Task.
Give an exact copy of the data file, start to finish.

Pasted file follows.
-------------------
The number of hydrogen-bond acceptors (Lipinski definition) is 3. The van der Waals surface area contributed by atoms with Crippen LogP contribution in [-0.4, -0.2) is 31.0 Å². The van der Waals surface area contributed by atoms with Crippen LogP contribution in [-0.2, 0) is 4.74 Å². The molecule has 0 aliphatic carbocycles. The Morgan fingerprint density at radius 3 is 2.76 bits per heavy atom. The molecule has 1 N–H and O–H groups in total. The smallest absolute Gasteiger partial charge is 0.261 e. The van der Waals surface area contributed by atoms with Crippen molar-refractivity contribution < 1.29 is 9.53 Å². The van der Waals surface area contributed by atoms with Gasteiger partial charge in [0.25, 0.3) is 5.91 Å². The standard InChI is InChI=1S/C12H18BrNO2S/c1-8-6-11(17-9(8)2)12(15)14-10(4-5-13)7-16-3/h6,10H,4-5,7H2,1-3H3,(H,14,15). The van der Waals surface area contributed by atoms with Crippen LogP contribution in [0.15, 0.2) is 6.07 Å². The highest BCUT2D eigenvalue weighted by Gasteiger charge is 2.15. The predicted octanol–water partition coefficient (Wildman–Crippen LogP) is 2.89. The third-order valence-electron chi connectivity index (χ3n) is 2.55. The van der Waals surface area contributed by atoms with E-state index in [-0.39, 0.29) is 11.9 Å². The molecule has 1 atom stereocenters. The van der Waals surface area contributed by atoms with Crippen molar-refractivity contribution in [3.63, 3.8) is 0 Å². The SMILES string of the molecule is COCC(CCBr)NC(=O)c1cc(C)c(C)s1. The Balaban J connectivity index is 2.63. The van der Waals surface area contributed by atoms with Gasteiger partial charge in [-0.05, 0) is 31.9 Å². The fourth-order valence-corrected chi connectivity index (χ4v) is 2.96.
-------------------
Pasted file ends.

The number of hydrogen-bond acceptors (Lipinski definition) is 3. The van der Waals surface area contributed by atoms with Crippen LogP contribution in [-0.4, -0.2) is 31.0 Å². The van der Waals surface area contributed by atoms with Crippen LogP contribution in [-0.2, 0) is 4.74 Å². The molecule has 0 aliphatic carbocycles. The Morgan fingerprint density at radius 3 is 2.76 bits per heavy atom. The molecule has 1 N–H and O–H groups in total. The smallest absolute Gasteiger partial charge is 0.261 e. The van der Waals surface area contributed by atoms with Crippen molar-refractivity contribution < 1.29 is 9.53 Å². The van der Waals surface area contributed by atoms with Gasteiger partial charge in [0.25, 0.3) is 5.91 Å². The standard InChI is InChI=1S/C12H18BrNO2S/c1-8-6-11(17-9(8)2)12(15)14-10(4-5-13)7-16-3/h6,10H,4-5,7H2,1-3H3,(H,14,15). The van der Waals surface area contributed by atoms with Crippen LogP contribution in [0.15, 0.2) is 6.07 Å². The highest BCUT2D eigenvalue weighted by Gasteiger charge is 2.15. The predicted octanol–water partition coefficient (Wildman–Crippen LogP) is 2.89. The third-order valence-electron chi connectivity index (χ3n) is 2.55. The van der Waals surface area contributed by atoms with E-state index in [-0.39, 0.29) is 11.9 Å². The molecule has 1 atom stereocenters. The van der Waals surface area contributed by atoms with Crippen molar-refractivity contribution in [3.63, 3.8) is 0 Å². The SMILES string of the molecule is COCC(CCBr)NC(=O)c1cc(C)c(C)s1. The Balaban J connectivity index is 2.63. The van der Waals surface area contributed by atoms with Gasteiger partial charge in [-0.05, 0) is 31.9 Å². The fourth-order valence-corrected chi connectivity index (χ4v) is 2.96.